Saturday, August 28, 2010

Worries are Intensifying


Market Movers Ahead

  • Market focus is likely to remain on the US economy in the coming week. The minutes of the most recent FOMC policy meeting could reveal important information about the Federal Reserve’s decision to reinvest the proceeds of its MBS portfolio in Treasuries. There have been rumours that several FOMC members were in doubt about the decision. In addition, the ISM will give us an update on the pace of the slowdown in the US manufacturing industry. We expect the ISM to decline to 53.6 in August. The August employment report will finish off a hectic week on Friday. Early labour market indicators are pointing towards a weak report, with private employment set to grow a meagre 20,000. 
  • In Europe, the key event of the week will be the ECB Governing Council meeting on Thursday. While policy rates are likely to remain unchanged, a key question is whether the ECB has become more worried about the effect of the increasingly disappointing US indicators on the European growth outlook. Another important question that might be addressed at the policy meeting is whether the ECB will extend the full liquidity allotment - we believe this is likely. In Sweden, we expect the Riksbank to hike policy rates by 25bp to 0.75%.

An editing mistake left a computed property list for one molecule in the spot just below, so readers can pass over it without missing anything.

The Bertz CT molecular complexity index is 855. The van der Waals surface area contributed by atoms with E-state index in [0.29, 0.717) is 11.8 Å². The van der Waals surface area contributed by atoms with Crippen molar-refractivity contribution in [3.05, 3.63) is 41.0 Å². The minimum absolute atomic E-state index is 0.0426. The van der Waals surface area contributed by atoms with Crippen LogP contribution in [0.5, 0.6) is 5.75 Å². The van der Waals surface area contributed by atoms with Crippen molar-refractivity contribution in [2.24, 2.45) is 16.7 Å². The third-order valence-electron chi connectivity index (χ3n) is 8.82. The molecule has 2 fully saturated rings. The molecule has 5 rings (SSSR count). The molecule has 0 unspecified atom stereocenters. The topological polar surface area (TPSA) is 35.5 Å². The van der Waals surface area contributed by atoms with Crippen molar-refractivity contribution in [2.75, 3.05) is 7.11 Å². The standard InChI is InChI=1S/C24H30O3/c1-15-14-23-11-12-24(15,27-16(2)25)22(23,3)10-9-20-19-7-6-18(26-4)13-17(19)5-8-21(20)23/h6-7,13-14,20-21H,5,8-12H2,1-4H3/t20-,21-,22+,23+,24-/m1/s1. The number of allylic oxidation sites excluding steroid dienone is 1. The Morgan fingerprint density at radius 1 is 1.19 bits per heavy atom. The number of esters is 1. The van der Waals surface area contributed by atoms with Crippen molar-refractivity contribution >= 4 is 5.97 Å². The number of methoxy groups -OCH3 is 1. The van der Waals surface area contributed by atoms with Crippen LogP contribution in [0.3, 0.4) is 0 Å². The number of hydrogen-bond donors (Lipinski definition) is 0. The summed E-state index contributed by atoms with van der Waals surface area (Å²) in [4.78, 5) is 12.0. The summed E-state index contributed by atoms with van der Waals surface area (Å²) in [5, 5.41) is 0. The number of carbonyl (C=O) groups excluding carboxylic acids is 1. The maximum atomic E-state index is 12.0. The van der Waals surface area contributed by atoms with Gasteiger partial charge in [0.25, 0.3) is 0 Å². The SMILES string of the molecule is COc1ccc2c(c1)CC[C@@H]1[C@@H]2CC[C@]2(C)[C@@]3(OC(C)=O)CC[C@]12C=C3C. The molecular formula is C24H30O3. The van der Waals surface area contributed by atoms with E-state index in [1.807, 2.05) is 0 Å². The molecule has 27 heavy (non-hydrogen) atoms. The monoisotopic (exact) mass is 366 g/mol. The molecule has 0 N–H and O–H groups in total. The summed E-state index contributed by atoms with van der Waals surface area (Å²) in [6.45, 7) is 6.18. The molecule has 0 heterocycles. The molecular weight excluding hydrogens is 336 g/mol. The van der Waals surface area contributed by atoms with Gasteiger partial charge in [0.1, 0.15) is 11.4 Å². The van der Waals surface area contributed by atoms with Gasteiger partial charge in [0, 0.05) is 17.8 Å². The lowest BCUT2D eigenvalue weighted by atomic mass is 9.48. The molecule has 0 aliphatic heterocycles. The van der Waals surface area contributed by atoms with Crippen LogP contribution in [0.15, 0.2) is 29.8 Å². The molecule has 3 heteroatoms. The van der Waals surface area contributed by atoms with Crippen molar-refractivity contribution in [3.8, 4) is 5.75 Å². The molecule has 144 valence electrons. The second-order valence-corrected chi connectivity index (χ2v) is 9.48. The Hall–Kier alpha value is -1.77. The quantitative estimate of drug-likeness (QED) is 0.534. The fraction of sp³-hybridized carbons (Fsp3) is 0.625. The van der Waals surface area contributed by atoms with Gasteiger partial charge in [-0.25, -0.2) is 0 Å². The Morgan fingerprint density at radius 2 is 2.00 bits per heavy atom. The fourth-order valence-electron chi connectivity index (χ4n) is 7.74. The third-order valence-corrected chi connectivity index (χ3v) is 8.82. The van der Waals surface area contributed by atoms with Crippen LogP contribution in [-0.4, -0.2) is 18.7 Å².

Global Update

  • The flow of weak economic indicators out of the US continued in the past week. Home sales have plummeted following the expiry of the tax credit for homebuyers. This has raised concerns about the strength of the underlying trend in home sales. Also, durable goods orders have called the strength of business investment into doubt. However, the reduction of weekly jobless claims was a positive, with initial jobless claims retreating to 473,000. 
  • The weakness in US indicators is likely to feed through to the European economy. In fact, new export orders in Europe’s manufacturing PMI weakened. The European economy, led by Germany, should nonetheless be able to continue delivering abovetrend growth in Q3. However, although it has remained strong so far, Germany’s Ifo manufacturing activity index is also pointing towards slowing growth. 

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